Lopsided Cat, at the top of his lounging form. But know that he’s known not only for his form, but for his endurance: as in, he totally lounged like this for hours. You can’t hope to match him, you can only try to learn from him.
I’ve had folks ask me why I put in a prologue chapter for ZT, rather than starting at Chapter One, as I’ve done with other books. The answer actually had to do with the nature of the novel itself — it’s meant to be a standalone novel for folks who have not had previous contact with the universe (i.e., younger readers) and a continuation novel for those who have (i.e., the adult readers of the series). The new readers needed introductions to some of the major characters from the previous books (John, Jane, Savitri, Hickory and Dickory, etc), but I didn’t want the previous readers to get bored when these characters that they already knew came onto page.
The best way to solve both problems: A prologue, which both gets the new folks up to speed on all the major characters while at the same time serving notice to the previous readers that this story, while covering the same timeframe as The Last Colony, was still a wholly new view of events, and that the book will be focused on characters (Zoë, Gretchen, Enzo and Magdy) they hadn’t spent time with before. These are the things you think about when you’re putting together a book that’s supposed to do and be different things for different audiences.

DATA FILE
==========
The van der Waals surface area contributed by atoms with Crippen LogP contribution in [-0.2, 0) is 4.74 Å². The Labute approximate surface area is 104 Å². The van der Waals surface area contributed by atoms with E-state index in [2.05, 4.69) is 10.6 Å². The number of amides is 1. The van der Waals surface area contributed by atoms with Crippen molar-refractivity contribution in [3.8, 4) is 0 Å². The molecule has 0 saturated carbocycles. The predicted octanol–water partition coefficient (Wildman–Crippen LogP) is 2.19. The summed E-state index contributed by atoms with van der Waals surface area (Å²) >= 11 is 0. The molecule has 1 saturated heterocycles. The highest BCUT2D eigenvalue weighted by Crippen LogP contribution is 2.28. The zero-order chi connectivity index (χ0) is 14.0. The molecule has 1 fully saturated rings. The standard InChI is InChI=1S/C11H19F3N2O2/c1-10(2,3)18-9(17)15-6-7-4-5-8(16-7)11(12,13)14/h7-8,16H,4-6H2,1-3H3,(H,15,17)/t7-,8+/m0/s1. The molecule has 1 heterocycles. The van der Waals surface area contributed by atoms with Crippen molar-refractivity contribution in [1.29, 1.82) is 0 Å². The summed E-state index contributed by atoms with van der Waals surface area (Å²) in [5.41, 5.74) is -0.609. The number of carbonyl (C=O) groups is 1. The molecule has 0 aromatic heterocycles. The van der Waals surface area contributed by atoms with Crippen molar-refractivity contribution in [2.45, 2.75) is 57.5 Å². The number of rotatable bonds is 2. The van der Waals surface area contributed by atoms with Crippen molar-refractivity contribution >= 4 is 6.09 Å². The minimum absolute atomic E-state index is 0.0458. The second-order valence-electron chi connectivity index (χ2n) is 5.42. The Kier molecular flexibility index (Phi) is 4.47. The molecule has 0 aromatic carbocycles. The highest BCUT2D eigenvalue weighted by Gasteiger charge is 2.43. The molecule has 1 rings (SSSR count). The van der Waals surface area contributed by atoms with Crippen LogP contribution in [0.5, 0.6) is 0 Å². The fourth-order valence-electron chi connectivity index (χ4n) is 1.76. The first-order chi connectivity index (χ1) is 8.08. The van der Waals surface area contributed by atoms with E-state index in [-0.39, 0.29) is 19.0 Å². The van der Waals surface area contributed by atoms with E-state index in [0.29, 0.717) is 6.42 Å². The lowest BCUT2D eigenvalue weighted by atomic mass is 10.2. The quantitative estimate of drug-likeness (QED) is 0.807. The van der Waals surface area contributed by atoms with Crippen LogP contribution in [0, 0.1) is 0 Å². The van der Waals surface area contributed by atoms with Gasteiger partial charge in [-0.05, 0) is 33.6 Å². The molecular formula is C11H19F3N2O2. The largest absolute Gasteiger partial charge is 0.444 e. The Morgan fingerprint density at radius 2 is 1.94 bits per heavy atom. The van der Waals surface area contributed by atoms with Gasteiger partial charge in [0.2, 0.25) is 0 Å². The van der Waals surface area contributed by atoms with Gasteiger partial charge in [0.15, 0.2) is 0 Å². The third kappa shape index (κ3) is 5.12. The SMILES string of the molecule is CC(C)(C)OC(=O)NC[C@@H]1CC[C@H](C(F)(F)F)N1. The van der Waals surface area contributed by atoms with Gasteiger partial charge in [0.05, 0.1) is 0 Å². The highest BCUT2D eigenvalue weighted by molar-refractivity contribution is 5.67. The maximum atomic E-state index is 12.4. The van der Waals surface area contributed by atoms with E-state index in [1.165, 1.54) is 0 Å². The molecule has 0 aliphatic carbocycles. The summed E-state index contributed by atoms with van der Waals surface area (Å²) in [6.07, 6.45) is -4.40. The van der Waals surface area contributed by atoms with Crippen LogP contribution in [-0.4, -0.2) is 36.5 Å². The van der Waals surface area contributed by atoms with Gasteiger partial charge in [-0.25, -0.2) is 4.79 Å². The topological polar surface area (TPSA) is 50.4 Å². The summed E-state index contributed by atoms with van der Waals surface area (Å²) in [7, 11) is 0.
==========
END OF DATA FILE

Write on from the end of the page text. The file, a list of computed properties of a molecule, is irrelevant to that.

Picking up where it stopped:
And, of course, if I pulled it off, none of this will be obvious, since you’ll simply be enjoying reading the words and getting to know the characters, and getting sucked into the story. Except now I just told you. Well, hopefully you’ll still get caught up with the reading anyway.